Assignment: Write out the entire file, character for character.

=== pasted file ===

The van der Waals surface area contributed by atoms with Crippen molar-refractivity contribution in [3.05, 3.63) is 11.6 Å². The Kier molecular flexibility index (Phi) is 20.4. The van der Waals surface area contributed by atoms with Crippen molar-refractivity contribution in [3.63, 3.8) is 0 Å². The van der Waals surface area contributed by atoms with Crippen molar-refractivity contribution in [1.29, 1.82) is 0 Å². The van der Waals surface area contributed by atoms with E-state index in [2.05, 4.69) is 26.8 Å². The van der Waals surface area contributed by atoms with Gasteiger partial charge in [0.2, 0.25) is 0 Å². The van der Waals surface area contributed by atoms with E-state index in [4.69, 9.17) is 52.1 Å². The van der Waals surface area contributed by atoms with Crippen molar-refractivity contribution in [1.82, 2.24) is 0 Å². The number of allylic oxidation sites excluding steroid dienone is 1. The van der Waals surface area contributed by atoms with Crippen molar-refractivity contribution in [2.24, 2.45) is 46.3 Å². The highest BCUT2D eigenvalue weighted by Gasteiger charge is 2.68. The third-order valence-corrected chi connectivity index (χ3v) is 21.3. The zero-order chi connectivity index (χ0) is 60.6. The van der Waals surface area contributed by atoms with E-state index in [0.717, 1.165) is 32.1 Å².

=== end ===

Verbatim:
The van der Waals surface area contributed by atoms with Crippen molar-refractivity contribution in [3.05, 3.63) is 11.6 Å². The Kier molecular flexibility index (Phi) is 20.4. The van der Waals surface area contributed by atoms with Crippen molar-refractivity contribution in [3.63, 3.8) is 0 Å². The van der Waals surface area contributed by atoms with Crippen molar-refractivity contribution in [1.29, 1.82) is 0 Å². The van der Waals surface area contributed by atoms with E-state index in [2.05, 4.69) is 26.8 Å². The van der Waals surface area contributed by atoms with Gasteiger partial charge in [0.2, 0.25) is 0 Å². The van der Waals surface area contributed by atoms with E-state index in [4.69, 9.17) is 52.1 Å². The van der Waals surface area contributed by atoms with Crippen molar-refractivity contribution in [1.82, 2.24) is 0 Å². The number of allylic oxidation sites excluding steroid dienone is 1. The van der Waals surface area contributed by atoms with Crippen molar-refractivity contribution in [2.24, 2.45) is 46.3 Å². The highest BCUT2D eigenvalue weighted by Gasteiger charge is 2.68. The third-order valence-corrected chi connectivity index (χ3v) is 21.3. The zero-order chi connectivity index (χ0) is 60.6. The van der Waals surface area contributed by atoms with E-state index in [0.717, 1.165) is 32.1 Å².